The voice of missions in the suburban longhouse
written by BOE local missionary, Pastor Jason Siew
Evangelism is the responsibility of every Christian, because there is no so-called “gift of evangelism” among the various types of gifts listed in the Bible. Therefore, every Christian should seize the opportunity to share the gospel with others everywhere. Each church should also team up with individual Christians to create opportunities for evangelism, whether in cities or suburbs.
Several aspects of mission Let me share some aspects of missions in the local suburbs. In fact, there is not much difference between suburban and urban missions. The basic principles of the two are the same, but the practical application needs to be adapted to local conditions. First, we need to think about some of the problems faced by the church itself or missionaries who want to engage in missions in the suburban longhouse, including the established problems in the mission field:
- Unrecognized opportunity: Many Christians may not be aware of the urgent need of the gospel work in the suburbs, or even think that it is a secondary, less urgent need. In fact, the crops in these suburbs are mature and ready for harvest, but workers are scarce.
- Lack of enthusiasm: Some brothers and sisters may be good leaders, but they may not be burdened with missions in the suburban longhouse, so that the members do not have this vision and burden. God has given the church different gifts, and these gifts should complement each other in longhouse missions.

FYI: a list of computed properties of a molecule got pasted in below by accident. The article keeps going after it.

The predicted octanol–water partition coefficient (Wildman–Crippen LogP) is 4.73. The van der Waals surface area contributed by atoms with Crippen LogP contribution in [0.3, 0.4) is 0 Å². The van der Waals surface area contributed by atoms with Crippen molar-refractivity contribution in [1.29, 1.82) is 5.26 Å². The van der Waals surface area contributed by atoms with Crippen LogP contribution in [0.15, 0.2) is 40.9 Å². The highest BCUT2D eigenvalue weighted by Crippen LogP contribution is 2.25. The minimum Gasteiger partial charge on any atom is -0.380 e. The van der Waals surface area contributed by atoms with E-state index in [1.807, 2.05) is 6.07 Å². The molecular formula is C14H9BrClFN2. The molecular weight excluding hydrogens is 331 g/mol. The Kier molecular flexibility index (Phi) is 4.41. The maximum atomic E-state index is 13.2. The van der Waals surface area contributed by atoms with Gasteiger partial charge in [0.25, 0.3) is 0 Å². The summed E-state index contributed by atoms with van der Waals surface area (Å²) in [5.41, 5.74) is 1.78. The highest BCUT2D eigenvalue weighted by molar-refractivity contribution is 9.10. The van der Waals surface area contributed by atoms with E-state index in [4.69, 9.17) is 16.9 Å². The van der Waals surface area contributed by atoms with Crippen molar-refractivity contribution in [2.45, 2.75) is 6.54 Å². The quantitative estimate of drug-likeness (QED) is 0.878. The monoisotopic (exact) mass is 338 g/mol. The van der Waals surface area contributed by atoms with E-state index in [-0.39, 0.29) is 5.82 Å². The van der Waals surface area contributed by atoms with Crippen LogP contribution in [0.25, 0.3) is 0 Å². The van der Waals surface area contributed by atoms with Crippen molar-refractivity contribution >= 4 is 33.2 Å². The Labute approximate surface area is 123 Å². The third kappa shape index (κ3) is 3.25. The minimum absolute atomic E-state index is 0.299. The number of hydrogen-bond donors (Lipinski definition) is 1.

- Education in the suburbs: Residents of longhouses in the suburbs are less educated than those in the cities, so they need to be cultivated in a way that they can understand, especially in their mother tongue. Encourage them at the same time: God loves to choose non-intellectuals and humble people to participate in His work.
- Familiarity is an obstacle: In general, longhouse neighbors know each other better than people living in the city. The paradox is that the more familiar, the more embarrassed to share Jesus Christ with each other. However, they have the advantage of grasping the best time to share the gospel with their neighbors.
- Participation of lay believers: Christians in suburban longhouses need to be trained to be leaders of longhouse worship. Fortunately, longhouse worship services can continue when the pastors cannot come to preside. There should be a worship leader in every longhouse. Urbanization makes the long house “aging”
- Time challenge: Another challenge of longhouse missions is the time limit for contacting them. This is because they are mostly farmers and work in the fields during the day, leaving only night time. This makes us difficult to hold teaching such as bible study, other training sessions and gathering during the day.
- Past neglect: In fact, the longhouse people in the suburbs have existed for a long time, but our church has not been able to share gospel among them. They are a neglected group, and we can no longer ignore their salvation needs and our responsibilities.